Ethical Failures and Shortcomings
The section provides an overview of major violations and ethical issues that occur among criminal justice professionals. Kania and Davis (2015) define seven categories of such misconduct that frequently happen among criminal justice officers. These ethical failures include personal gain pursuit, bias and favoritism, deceitfulness, personal life flaws, abuse of power, neglect of duties, and due process denial (Kania & Davis, 2015). Such acts of immoral or illegal behavior undermine the reputation of the agency and provoke mistrust in society, so it is the primary objective of criminal justice managers to identify, mitigate, and prevent them.
Ethical Problems Overview
Personal material gain is a grave issue that frequently occurs in the area of criminal justice and undermines the fairness of the procedures. Such failures go beyond ethical concerns, as some cases involve bribery and excessive gains that are severe violations of law. When such occurrences take place within an organization, they should be addressed immediately. Favoritism often occurs when friends, family members, and peers are involved in a criminal justice process. Ideally, these issues should be prevented by criminal justice managers to avoid the possibility of misconduct. The abuse of power in criminal justice departments has often been reported, which places the reputation of the agency at stake. Avoidance of harassment, coercion and unjustified denial of liberty is necessary to avoid public discredit.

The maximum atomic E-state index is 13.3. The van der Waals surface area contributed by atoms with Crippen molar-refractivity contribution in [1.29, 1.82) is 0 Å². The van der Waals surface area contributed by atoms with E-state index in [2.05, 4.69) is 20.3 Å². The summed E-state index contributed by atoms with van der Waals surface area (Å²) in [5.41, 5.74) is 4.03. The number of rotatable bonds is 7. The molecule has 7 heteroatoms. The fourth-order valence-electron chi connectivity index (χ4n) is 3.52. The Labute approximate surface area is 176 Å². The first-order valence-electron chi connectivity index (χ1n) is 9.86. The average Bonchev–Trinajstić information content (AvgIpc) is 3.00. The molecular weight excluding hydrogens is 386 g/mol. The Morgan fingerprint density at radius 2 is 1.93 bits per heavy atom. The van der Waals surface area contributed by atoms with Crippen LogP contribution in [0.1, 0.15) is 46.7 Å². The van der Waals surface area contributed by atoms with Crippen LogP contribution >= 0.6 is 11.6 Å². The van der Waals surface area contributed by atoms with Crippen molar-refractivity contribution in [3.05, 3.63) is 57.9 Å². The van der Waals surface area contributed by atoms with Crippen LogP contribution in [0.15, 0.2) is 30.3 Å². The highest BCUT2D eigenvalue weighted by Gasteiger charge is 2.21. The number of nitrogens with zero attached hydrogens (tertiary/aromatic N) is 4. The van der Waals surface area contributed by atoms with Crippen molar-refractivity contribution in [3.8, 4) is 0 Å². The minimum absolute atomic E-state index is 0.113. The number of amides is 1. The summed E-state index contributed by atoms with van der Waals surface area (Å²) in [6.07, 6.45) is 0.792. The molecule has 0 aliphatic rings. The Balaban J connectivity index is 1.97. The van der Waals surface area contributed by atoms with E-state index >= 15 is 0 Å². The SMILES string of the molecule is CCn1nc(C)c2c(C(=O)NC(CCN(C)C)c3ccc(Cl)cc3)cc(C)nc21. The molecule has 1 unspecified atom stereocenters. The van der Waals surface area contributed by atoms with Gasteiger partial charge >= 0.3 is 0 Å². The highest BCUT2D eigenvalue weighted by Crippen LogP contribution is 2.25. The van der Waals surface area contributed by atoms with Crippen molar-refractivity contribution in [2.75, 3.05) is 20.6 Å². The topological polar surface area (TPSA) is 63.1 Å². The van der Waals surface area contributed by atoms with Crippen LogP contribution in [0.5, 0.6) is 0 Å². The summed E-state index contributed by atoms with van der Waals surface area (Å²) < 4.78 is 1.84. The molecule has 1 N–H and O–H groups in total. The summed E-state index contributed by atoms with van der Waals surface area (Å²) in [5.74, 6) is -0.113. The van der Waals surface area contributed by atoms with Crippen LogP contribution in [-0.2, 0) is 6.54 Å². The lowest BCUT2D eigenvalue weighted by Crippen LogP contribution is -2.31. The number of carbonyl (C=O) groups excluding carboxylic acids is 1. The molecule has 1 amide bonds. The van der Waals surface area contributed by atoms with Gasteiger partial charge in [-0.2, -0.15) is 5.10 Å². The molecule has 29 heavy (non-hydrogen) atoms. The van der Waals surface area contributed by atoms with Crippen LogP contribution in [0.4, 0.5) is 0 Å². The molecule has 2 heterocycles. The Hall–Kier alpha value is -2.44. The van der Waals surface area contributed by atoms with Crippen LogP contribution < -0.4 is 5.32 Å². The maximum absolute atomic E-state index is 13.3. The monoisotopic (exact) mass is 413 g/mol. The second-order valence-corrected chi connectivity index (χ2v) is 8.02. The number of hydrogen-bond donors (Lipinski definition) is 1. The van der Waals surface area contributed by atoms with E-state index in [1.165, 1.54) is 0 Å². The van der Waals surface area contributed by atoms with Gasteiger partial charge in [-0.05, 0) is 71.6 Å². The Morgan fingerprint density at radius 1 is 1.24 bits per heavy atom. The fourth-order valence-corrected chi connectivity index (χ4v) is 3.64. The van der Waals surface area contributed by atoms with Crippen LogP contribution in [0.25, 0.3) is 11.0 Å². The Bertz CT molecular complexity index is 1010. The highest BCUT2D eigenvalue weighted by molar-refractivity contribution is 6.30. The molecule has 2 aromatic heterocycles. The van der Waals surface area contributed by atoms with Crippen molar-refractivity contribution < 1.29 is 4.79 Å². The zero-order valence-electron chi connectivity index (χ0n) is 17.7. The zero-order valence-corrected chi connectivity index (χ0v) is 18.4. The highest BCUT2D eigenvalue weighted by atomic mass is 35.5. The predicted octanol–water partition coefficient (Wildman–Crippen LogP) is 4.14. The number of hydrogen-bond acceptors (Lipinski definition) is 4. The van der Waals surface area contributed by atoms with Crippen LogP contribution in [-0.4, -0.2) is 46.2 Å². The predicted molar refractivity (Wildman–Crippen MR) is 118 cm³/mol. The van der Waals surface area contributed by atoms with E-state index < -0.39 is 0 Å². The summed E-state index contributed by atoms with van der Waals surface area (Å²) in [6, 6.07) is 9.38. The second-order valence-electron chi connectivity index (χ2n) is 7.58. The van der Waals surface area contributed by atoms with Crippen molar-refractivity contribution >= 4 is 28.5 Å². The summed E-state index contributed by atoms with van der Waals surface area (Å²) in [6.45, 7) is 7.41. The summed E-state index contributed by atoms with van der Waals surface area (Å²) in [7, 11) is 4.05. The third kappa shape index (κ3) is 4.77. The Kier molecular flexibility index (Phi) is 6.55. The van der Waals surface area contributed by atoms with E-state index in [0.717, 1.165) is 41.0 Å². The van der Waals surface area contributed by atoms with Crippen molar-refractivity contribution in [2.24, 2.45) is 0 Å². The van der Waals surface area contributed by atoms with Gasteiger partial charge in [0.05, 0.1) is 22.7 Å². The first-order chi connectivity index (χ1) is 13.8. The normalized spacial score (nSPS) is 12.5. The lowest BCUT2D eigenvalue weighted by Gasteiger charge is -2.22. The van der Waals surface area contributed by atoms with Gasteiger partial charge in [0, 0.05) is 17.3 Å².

Deceitfulness is another issue that sabotages trustworthy relationships with publicity. All the agency’s activities should be transparent without secrecy, lying, or covering up the uncomfortable questions. Moreover, civil justice professionals should remember that they are the representatives of the state and behave according to legal and moral norms. They should bear responsibility for their personal lives and avoid such as civil illegality, tax evasion, or sexual impropriety. Criminal justice staff should be incessantly trained and supervised regarding their procedural correctness and duty performance, as the neglect of duties and due process denial are unacceptable ethical issues.
The mission of each criminal justice professional is to serve society with honesty and dignity. However, many staff members fail to conform to moral and legal norms and become involved in acts of criminal, civil, or ethical misconduct of different severity. These cases pose a threat to the image of the criminal justice service and undermine trustworthy relations with society. Thus, the mission of civil justice managers is to detect acts of misbehavior, report them, and ensure that they will not recur.
Kania, R., & Davis, R. P. (2015). Managing criminal justice organizations: An introduction to theory and practice. Routledge.